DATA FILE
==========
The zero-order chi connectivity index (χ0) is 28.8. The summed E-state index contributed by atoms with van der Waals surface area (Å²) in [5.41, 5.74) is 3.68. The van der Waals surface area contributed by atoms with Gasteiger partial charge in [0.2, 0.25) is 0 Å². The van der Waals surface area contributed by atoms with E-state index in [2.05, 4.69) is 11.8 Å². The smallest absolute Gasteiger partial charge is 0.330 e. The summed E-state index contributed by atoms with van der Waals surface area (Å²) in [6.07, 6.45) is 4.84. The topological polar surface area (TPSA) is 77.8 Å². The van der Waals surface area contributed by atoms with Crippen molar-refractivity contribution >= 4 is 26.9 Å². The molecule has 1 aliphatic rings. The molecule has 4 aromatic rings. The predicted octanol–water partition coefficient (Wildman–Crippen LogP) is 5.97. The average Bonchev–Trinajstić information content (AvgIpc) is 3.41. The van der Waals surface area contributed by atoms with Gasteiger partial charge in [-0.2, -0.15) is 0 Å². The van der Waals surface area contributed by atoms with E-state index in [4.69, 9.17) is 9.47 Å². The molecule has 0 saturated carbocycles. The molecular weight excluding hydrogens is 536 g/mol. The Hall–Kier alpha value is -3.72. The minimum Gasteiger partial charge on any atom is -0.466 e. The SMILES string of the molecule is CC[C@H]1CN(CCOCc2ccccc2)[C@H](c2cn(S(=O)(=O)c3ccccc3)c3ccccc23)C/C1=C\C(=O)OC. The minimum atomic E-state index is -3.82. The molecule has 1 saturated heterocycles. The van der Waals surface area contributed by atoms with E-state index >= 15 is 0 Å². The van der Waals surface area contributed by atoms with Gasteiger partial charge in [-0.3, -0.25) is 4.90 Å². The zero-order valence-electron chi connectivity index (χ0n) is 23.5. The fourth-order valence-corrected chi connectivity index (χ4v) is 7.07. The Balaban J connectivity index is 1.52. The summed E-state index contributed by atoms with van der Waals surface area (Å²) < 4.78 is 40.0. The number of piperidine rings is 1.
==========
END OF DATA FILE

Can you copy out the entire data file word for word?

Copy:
The zero-order chi connectivity index (χ0) is 28.8. The summed E-state index contributed by atoms with van der Waals surface area (Å²) in [5.41, 5.74) is 3.68. The van der Waals surface area contributed by atoms with Gasteiger partial charge in [0.2, 0.25) is 0 Å². The van der Waals surface area contributed by atoms with E-state index in [2.05, 4.69) is 11.8 Å². The smallest absolute Gasteiger partial charge is 0.330 e. The summed E-state index contributed by atoms with van der Waals surface area (Å²) in [6.07, 6.45) is 4.84. The topological polar surface area (TPSA) is 77.8 Å². The van der Waals surface area contributed by atoms with Crippen molar-refractivity contribution >= 4 is 26.9 Å². The molecule has 1 aliphatic rings. The molecule has 4 aromatic rings. The predicted octanol–water partition coefficient (Wildman–Crippen LogP) is 5.97. The average Bonchev–Trinajstić information content (AvgIpc) is 3.41. The van der Waals surface area contributed by atoms with Gasteiger partial charge in [-0.2, -0.15) is 0 Å². The van der Waals surface area contributed by atoms with E-state index in [4.69, 9.17) is 9.47 Å². The molecule has 0 saturated carbocycles. The molecular weight excluding hydrogens is 536 g/mol. The Hall–Kier alpha value is -3.72. The minimum Gasteiger partial charge on any atom is -0.466 e. The SMILES string of the molecule is CC[C@H]1CN(CCOCc2ccccc2)[C@H](c2cn(S(=O)(=O)c3ccccc3)c3ccccc23)C/C1=C\C(=O)OC. The minimum atomic E-state index is -3.82. The molecule has 1 saturated heterocycles. The van der Waals surface area contributed by atoms with E-state index >= 15 is 0 Å². The van der Waals surface area contributed by atoms with Gasteiger partial charge in [-0.3, -0.25) is 4.90 Å². The zero-order valence-electron chi connectivity index (χ0n) is 23.5. The fourth-order valence-corrected chi connectivity index (χ4v) is 7.07. The Balaban J connectivity index is 1.52. The summed E-state index contributed by atoms with van der Waals surface area (Å²) < 4.78 is 40.0. The number of piperidine rings is 1.